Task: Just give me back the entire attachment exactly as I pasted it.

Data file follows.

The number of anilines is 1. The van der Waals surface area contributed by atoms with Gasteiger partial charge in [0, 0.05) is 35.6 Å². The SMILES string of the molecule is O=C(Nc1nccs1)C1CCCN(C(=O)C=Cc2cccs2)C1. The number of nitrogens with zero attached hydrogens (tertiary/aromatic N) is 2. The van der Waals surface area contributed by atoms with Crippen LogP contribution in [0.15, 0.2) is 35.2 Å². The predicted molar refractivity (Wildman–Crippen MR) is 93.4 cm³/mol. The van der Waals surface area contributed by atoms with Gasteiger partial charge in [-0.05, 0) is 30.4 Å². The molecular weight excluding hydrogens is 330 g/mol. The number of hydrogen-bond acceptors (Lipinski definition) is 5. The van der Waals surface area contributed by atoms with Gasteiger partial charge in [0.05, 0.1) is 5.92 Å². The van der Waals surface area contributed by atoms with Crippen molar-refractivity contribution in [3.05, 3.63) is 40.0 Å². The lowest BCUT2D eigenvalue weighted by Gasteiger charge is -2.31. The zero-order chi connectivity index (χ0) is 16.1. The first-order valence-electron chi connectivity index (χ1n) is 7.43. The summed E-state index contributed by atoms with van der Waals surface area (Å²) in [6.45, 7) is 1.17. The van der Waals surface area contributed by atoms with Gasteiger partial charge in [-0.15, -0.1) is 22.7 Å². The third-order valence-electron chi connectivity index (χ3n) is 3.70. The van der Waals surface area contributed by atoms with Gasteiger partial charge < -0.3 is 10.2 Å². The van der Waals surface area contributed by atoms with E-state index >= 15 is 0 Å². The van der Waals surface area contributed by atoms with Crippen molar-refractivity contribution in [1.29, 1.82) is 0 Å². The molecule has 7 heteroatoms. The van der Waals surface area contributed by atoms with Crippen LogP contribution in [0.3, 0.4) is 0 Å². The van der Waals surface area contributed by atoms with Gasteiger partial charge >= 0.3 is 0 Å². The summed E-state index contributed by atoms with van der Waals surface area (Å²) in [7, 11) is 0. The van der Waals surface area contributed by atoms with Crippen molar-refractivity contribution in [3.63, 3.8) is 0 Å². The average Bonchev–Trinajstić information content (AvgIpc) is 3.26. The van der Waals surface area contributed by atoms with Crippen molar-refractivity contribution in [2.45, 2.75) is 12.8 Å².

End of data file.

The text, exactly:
The number of anilines is 1. The van der Waals surface area contributed by atoms with Gasteiger partial charge in [0, 0.05) is 35.6 Å². The SMILES string of the molecule is O=C(Nc1nccs1)C1CCCN(C(=O)C=Cc2cccs2)C1. The number of nitrogens with zero attached hydrogens (tertiary/aromatic N) is 2. The van der Waals surface area contributed by atoms with Crippen LogP contribution in [0.15, 0.2) is 35.2 Å². The predicted molar refractivity (Wildman–Crippen MR) is 93.4 cm³/mol. The van der Waals surface area contributed by atoms with Gasteiger partial charge in [-0.05, 0) is 30.4 Å². The molecular weight excluding hydrogens is 330 g/mol. The number of hydrogen-bond acceptors (Lipinski definition) is 5. The van der Waals surface area contributed by atoms with Gasteiger partial charge in [0.05, 0.1) is 5.92 Å². The van der Waals surface area contributed by atoms with Crippen molar-refractivity contribution in [3.05, 3.63) is 40.0 Å². The lowest BCUT2D eigenvalue weighted by Gasteiger charge is -2.31. The zero-order chi connectivity index (χ0) is 16.1. The first-order valence-electron chi connectivity index (χ1n) is 7.43. The summed E-state index contributed by atoms with van der Waals surface area (Å²) in [6.45, 7) is 1.17. The van der Waals surface area contributed by atoms with Gasteiger partial charge in [-0.15, -0.1) is 22.7 Å². The third-order valence-electron chi connectivity index (χ3n) is 3.70. The van der Waals surface area contributed by atoms with Gasteiger partial charge < -0.3 is 10.2 Å². The van der Waals surface area contributed by atoms with E-state index >= 15 is 0 Å². The van der Waals surface area contributed by atoms with Crippen molar-refractivity contribution in [1.29, 1.82) is 0 Å². The molecule has 7 heteroatoms. The van der Waals surface area contributed by atoms with Crippen LogP contribution in [0.3, 0.4) is 0 Å². The van der Waals surface area contributed by atoms with Gasteiger partial charge >= 0.3 is 0 Å². The summed E-state index contributed by atoms with van der Waals surface area (Å²) in [7, 11) is 0. The van der Waals surface area contributed by atoms with Crippen molar-refractivity contribution in [3.63, 3.8) is 0 Å². The average Bonchev–Trinajstić information content (AvgIpc) is 3.26. The van der Waals surface area contributed by atoms with Crippen molar-refractivity contribution in [2.45, 2.75) is 12.8 Å².